In the wholesale target market, customer segmentation is the refining of potential customers in a certain market into smaller groups.
Within B2B marketing, the segmentation of customers can be as simple as dividing existing customers from prospects.
Depending on the sophistication of a business’s marketing organization or technology infrastructure, other segmentation factors can include:
- Industry or subsegment
- Size of the company
- Past purchased goods
The topic of customer segmentation is not new – wholesalers have been doing this for decades. Customer groups are needed for pricing, assigning sales reps, and sales reporting. Customer hierarchies are often used to represent the complex structure of an individual customer’s organization.
But thanks to digitalization, new business models and commerce practices have created opportunities to further process improvements in the wholesale target market area. Streamlining the process of analyzing customer subgroups and utilizing proper digital technology allows distributors to reduce costs and keep customers happy while scaling growth.
The wholesale target market: Benefits of customer segmentation
Customer segmentation plays an important role in marketing and sales, as it can drive and scale sales activities.
For example, a B2B organization could use segmentation for personalized marketing activities like:
- Suggesting complementing products to a subsegment of people on an e-commerce website
- Creating up-sell campaigns for loyal customers
- Retention efforts for at-risk customers
Segmenting these customers allows sales reps to direct their time and resources to the most promising, high-potential customers.
There’s little sense in trying to sell a new service offering to customers with a more conservative buying policy. Instead, it’s likely much more productive to address customers with a high early adopter score.
Boost customer satisfaction via customer segmentation
Segmentation can also be very useful in measuring and improving customer satisfaction.
Instead of surveying all customers, far more information can be gleaned by addressing specific customers with personalized questions.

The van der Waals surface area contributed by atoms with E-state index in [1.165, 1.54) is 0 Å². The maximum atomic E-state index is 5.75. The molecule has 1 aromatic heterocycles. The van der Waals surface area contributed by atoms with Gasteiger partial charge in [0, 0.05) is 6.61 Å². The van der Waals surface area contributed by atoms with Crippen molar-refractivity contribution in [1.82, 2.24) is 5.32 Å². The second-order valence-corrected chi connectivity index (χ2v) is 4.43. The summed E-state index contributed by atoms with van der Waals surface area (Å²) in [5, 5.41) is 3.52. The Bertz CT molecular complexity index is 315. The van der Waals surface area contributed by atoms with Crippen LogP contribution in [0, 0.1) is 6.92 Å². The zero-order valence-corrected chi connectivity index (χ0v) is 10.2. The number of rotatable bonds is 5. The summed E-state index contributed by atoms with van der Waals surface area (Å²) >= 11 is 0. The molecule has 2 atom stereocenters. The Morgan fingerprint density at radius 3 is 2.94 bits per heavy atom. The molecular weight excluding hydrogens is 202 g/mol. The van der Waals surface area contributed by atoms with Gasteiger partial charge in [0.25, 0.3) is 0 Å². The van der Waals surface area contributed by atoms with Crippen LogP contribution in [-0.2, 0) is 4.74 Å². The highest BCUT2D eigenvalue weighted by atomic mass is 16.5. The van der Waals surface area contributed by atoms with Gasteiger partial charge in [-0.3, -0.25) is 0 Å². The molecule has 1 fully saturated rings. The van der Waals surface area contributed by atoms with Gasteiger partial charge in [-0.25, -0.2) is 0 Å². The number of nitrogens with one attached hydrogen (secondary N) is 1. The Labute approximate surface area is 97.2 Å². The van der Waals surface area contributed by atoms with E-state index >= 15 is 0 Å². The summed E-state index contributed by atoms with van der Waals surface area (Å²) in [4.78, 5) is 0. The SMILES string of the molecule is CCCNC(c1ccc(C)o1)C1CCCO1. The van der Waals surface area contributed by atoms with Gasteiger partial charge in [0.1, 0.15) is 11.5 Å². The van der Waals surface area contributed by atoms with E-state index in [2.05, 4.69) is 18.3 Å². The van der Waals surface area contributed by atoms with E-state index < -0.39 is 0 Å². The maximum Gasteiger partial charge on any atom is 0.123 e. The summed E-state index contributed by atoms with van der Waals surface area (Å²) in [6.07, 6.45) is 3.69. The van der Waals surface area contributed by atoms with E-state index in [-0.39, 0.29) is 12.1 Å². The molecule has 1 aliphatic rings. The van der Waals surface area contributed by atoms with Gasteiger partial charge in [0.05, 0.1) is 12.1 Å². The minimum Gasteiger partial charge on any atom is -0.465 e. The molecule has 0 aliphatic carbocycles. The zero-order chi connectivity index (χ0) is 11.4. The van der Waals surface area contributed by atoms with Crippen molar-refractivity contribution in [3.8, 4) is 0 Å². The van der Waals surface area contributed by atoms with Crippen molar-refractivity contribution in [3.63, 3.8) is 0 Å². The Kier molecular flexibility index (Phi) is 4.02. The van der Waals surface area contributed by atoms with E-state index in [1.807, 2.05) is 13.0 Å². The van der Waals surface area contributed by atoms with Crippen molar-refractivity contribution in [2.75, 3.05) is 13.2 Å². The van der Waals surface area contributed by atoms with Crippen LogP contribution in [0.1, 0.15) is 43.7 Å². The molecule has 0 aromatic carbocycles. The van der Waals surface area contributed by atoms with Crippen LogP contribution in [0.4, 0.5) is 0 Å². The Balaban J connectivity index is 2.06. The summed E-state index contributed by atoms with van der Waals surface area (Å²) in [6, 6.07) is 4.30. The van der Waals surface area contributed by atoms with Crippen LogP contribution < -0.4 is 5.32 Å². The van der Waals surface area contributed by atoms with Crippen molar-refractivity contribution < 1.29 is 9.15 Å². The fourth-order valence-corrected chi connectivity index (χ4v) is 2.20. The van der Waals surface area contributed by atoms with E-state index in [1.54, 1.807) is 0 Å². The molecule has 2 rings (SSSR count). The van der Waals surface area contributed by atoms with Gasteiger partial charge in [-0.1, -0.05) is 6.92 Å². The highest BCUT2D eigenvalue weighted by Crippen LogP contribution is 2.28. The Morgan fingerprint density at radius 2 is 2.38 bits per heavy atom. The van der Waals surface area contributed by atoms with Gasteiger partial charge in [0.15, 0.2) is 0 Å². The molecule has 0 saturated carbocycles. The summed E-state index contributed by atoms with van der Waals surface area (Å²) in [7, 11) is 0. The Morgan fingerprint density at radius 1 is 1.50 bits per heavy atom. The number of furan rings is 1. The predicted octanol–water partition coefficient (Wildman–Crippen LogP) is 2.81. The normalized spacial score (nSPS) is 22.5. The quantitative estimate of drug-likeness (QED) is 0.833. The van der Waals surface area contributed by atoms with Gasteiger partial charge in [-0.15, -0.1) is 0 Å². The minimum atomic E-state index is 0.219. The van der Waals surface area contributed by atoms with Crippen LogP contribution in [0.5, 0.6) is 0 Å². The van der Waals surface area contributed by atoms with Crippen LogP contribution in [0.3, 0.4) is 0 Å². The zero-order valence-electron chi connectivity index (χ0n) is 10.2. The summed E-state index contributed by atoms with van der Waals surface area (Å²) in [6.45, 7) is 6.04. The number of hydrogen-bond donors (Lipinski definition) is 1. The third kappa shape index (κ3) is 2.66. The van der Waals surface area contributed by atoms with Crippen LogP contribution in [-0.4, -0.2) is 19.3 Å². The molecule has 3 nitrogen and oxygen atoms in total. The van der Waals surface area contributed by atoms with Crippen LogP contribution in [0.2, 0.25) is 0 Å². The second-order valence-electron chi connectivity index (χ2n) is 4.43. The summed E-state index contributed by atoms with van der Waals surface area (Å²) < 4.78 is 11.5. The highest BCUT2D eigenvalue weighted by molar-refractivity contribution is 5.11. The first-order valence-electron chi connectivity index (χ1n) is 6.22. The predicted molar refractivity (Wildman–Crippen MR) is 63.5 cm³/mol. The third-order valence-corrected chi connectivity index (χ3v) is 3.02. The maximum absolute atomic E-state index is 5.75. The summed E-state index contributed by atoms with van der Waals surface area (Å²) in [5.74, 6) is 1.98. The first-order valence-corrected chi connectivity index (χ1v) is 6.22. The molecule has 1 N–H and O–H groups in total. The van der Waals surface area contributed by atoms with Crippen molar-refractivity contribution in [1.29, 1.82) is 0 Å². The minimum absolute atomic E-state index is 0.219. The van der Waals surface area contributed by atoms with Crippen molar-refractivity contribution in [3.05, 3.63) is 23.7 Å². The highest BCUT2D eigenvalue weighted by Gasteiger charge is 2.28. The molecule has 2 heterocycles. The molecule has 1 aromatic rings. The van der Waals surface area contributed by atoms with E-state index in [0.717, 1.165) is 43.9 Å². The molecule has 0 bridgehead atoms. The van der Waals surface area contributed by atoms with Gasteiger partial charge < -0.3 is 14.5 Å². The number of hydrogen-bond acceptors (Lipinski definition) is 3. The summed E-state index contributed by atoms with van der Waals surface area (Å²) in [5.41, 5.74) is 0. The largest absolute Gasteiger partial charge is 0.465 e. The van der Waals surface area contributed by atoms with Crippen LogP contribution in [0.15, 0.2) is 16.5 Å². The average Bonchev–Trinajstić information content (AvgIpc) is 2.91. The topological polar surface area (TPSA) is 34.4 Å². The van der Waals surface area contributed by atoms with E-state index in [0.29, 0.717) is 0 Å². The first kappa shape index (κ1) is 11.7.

Let’s take a look at lesser-known areas where customer segmentation can be of importance:
Even if demand was estimated correctly and inventory ordered on-time, shortages can happen. Unfortunately, an order may have already been confirmed with delivery dates by the time this issue is uncovered.
The simplest way to handle this is to distribute the stock to the orders according to the original delivery day requested by the customer. Alternatively, the B2B organization could distribute the stock across all open orders, trying to serve as many customers as possible, even if not with the desired quantities.
Protecting business interests might require other options, like considering the importance of customer groups.
With this approach, the stock might be taken away from already-confirmed sales orders of C-customers and re-distributed to orders of A-customers.
Alternatively, the stock may be taken away from orders with credit issues and re-distributed to orders of reliable customers with a track record for on-time payments. The opportunities are endless when using segmentation data to course-correct the effects of inventory issues.
The impact of segmentation on value-centric pricing
Customer segmentation also plays an important role in the area of pricing.
Wholesale distribution pricing is complex
There are hundreds of thousands of pricing conditions, thousands of customer incentives and promotions, and frequent price list updates.
Today, pricing is mainly cost-based, and margin visibility for the sales rep is key so they can decide on the appropriate discount per sales transaction.
Sales prices are often assigned to customer groups using price lists. For example, there may be one price list for new customers, one for long time customers, and so on.
With digitalization, pricing becomes more dynamic – not only in consumer industries – but also in B2B, starting with B2B marketplaces.
When organizations implement new pricing strategies, they often start with a new price strategy for a specific customer group that needs to be carefully identified and monitored for optimum performance.
How technology can enable outstanding B2B customer segmentation
Various approaches to cluster customers into groups for increased sales/customer satisfaction and optimized pricing strategies are available.
So, where to start?
I’d suggest starting with a simple grouping exercise based on size and revenue. This allows you to analyze past performance from particular customer segments and test their reactions to new products and services.
Once comfortable with the basics, your organization can move to a more sophisticated approach, where customers are segmented based on an early adopter index, growth potential, or innovative power.
Do you understand your customers?
Learn how to build hyper-personalized, meaningful customer relationships HERE.
When more and more characteristics are combined, the process becomes more complex. Machine learning is key to operationalize the way your organization segments customers, as it can recognize patterns and similarities in a data set without personal bias or preferences. A machine learning algorithm can group objects according to similar properties – in the case of customer segmentation, it would group customers with similar attributes.
Customer segmentation is not only relevant for traditional marketing activities like sending out emails – there are more use cases in supply chain and logistics that are also worth considering.
Via ML algorithms, sophisticated segmentation that not only considers several characteristics, but also predicts characteristics like buying propensity can be achieved.